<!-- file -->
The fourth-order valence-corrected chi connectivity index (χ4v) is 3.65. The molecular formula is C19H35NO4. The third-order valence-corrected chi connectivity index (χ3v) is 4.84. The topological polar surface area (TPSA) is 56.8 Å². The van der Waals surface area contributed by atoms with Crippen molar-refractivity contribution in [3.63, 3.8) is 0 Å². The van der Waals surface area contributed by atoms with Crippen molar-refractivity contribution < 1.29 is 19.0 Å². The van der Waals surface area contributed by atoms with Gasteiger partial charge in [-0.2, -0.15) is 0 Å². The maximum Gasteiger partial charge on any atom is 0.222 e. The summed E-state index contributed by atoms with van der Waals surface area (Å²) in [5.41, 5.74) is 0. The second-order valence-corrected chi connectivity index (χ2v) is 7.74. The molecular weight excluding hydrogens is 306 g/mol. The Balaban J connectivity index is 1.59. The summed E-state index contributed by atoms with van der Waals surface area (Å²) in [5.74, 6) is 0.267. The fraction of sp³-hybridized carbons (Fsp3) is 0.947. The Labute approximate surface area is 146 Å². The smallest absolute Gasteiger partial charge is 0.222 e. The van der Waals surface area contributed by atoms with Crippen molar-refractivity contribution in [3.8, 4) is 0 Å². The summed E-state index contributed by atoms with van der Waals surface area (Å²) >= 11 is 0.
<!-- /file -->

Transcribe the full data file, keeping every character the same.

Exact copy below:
The fourth-order valence-corrected chi connectivity index (χ4v) is 3.65. The molecular formula is C19H35NO4. The third-order valence-corrected chi connectivity index (χ3v) is 4.84. The topological polar surface area (TPSA) is 56.8 Å². The van der Waals surface area contributed by atoms with Crippen molar-refractivity contribution in [3.63, 3.8) is 0 Å². The van der Waals surface area contributed by atoms with Crippen molar-refractivity contribution < 1.29 is 19.0 Å². The van der Waals surface area contributed by atoms with Gasteiger partial charge in [-0.2, -0.15) is 0 Å². The maximum Gasteiger partial charge on any atom is 0.222 e. The summed E-state index contributed by atoms with van der Waals surface area (Å²) in [5.41, 5.74) is 0. The second-order valence-corrected chi connectivity index (χ2v) is 7.74. The molecular weight excluding hydrogens is 306 g/mol. The Balaban J connectivity index is 1.59. The summed E-state index contributed by atoms with van der Waals surface area (Å²) in [5.74, 6) is 0.267. The fraction of sp³-hybridized carbons (Fsp3) is 0.947. The Labute approximate surface area is 146 Å². The smallest absolute Gasteiger partial charge is 0.222 e. The van der Waals surface area contributed by atoms with Crippen molar-refractivity contribution in [3.8, 4) is 0 Å². The summed E-state index contributed by atoms with van der Waals surface area (Å²) >= 11 is 0.